Outside of my household, we have also played a key part in organizing a handful of beach clean-ups which led to starting a community called “Stanley Beach Clean Up”. The biggest clean up that we did was back in 2016 and we had a huge turnout of around 300-400 people turn up to help us!
How will do you style the Bermondsey Pants?
I love my Bermondsey Pants and had an absolute blast styling and shooting them with my good friend DiegoVista around the streets and beaches of Stanley Market. I tried to let my personality show through and kept all of my looks relatively simple – the simple choices of top contrasting against the strong, confident vibe of the Bermondsey Pants.
The first look (pictured above), pairing the pants with my Calvin Klein sports top is very me – I love this style of top as it really compliments my tattoos. This particular top is from Calvin Klein. I chose this as my first look because personally, I love pairing high waisted pants and skirts with cropped tops.
The second look, I wore my simple white tee by Grana which I felt really fit in with the backdrops given by my home, Stanley Market – and fit in with the bohemian and beachy vibes that we are surrounded by on a daily basis. I chose this as my second look because although it has a very simple aesthetic, it can be swapped from a day to night look by simply changing up your shoes and accessories in a few simple minutes.
The third look, of course I wanted to choose one of your tops from The R Collective! This particular top is the Donovan Tank. Styling two of your pieces into a look was a natural fit with both pieces really complementing each other. It was a very comfortable outfit.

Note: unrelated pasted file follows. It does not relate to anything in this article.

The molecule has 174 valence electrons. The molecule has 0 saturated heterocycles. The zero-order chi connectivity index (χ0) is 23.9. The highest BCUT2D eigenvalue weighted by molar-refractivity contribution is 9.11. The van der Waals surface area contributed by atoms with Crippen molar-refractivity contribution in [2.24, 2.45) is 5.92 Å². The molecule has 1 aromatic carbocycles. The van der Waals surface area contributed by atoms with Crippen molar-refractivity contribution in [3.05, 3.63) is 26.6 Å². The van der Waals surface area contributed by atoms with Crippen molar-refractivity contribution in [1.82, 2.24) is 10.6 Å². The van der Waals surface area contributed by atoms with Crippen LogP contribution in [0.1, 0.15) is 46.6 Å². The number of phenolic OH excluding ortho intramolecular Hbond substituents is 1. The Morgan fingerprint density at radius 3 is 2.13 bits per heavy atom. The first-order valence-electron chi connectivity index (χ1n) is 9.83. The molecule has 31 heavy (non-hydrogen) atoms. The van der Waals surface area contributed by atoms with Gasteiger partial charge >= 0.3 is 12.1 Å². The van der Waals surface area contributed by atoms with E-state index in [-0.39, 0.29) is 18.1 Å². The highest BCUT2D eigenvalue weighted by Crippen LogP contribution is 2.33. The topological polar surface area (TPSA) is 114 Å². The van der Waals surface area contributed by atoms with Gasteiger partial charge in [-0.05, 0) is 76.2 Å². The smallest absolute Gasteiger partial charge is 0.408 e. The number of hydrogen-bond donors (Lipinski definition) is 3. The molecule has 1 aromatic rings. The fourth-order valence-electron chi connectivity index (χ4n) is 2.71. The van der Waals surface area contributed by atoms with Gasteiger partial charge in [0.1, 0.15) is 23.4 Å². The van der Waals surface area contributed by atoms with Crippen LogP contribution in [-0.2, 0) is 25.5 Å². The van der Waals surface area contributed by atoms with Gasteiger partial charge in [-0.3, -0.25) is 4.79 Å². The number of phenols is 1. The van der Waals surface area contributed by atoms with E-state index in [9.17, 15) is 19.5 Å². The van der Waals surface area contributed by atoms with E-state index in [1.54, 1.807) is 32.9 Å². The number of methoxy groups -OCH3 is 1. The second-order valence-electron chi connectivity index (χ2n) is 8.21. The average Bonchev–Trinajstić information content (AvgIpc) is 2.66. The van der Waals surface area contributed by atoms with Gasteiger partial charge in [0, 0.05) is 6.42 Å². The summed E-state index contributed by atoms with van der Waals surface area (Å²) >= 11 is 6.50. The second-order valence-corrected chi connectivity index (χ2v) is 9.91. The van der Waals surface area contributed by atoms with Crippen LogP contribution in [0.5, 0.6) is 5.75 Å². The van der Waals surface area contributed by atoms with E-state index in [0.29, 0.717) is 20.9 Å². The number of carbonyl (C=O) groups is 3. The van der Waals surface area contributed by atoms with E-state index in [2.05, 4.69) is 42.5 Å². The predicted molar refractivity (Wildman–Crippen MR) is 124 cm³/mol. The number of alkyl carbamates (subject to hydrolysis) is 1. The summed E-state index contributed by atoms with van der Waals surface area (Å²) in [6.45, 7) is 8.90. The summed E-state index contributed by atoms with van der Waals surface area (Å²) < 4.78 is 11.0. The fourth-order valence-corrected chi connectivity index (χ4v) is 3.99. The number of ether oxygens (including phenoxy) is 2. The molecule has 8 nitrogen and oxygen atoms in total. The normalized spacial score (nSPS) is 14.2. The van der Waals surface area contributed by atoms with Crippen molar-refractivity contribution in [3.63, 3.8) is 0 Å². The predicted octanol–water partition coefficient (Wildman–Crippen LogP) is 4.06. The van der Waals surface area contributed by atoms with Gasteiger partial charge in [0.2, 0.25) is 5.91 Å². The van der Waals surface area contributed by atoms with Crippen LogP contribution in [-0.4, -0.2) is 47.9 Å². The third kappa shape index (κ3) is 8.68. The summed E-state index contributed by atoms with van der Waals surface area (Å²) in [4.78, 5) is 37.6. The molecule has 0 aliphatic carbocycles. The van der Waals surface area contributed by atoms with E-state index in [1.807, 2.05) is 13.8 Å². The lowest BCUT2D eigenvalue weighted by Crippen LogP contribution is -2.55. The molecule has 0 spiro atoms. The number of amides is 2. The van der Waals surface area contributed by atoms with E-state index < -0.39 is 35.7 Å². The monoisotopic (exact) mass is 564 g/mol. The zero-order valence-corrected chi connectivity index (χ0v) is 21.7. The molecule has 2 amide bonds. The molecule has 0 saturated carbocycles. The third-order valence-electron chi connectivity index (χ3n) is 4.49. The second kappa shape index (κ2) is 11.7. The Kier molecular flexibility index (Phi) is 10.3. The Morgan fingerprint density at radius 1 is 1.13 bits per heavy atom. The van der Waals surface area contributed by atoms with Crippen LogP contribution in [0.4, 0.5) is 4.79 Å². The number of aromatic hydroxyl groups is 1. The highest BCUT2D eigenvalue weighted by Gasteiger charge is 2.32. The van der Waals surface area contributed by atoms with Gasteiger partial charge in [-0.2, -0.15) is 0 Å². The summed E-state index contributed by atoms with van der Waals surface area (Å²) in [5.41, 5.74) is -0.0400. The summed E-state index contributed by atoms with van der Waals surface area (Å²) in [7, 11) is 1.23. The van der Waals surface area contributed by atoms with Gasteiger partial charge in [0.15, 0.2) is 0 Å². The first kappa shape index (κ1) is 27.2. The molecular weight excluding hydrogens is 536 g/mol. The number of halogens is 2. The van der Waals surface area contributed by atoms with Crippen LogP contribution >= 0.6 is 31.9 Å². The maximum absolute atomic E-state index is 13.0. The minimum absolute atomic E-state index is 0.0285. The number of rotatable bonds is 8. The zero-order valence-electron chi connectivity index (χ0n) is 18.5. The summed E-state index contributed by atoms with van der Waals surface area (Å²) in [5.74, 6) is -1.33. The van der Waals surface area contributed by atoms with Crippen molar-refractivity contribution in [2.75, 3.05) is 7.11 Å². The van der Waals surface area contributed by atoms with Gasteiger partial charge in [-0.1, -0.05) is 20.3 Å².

What kind of impact do you see yourself making in the sustainable fashion movement? Are you working towards a goal or do you simply enjoy sustainable clothing and the culture around it?
There are several ways that I have tried to make an impact on the sustainable fashion movement. One of our businesses, Print House, is a garment printing company and inevitably there are occasional mistakes in the printing. During our first year, a lot of these “mistake pieces” were reused as rags and eventually ended up being disposed of. Over the last 3 years, I have worked with our team to figure out how these pieces could be reused in a better way and so far, we have tried a couple of different avenues. We start off by collecting the pieces, keeping them properly so that they did not get damaged or ruined, and then figuring out where they will be sent to. The first big drive we did, resulted in boxes and boxes being sent to the Philippines and distributed to villages nearby to our friend’s home town. We then started a much smaller drive, but done on a more consistent basis, where we would put small boxes in the lift lobby to our industrial building for the workers to wear – it’s quite surreal when we get in the lift and all these workers are wearing tees that we printed! More recently, and still ongoing, we have teamed up with the girls from Redress and give the clothing to them to donate, re-purpose and re-use.
Six months ago, a new venture was born when Norbyah and I started the Hand Me Down Collective. We clear out our office and use the space to host multiple vendors in a pre-loved sale. The idea is to encourage our friends, families, and customers to explore the sustainable fashion movement and buy second hand. We are also open to new vendors joining us, so the goal is not only encouraging people to buy, but also sell their pre-loved clothing. Through these events, as well as attending and networking at clothing swaps around Hong Kong, we hope to see the sustainable fashion movement thrive in the city we call home.
The news of our next sale will be announced soon, please come along and join us as we would love to see you there.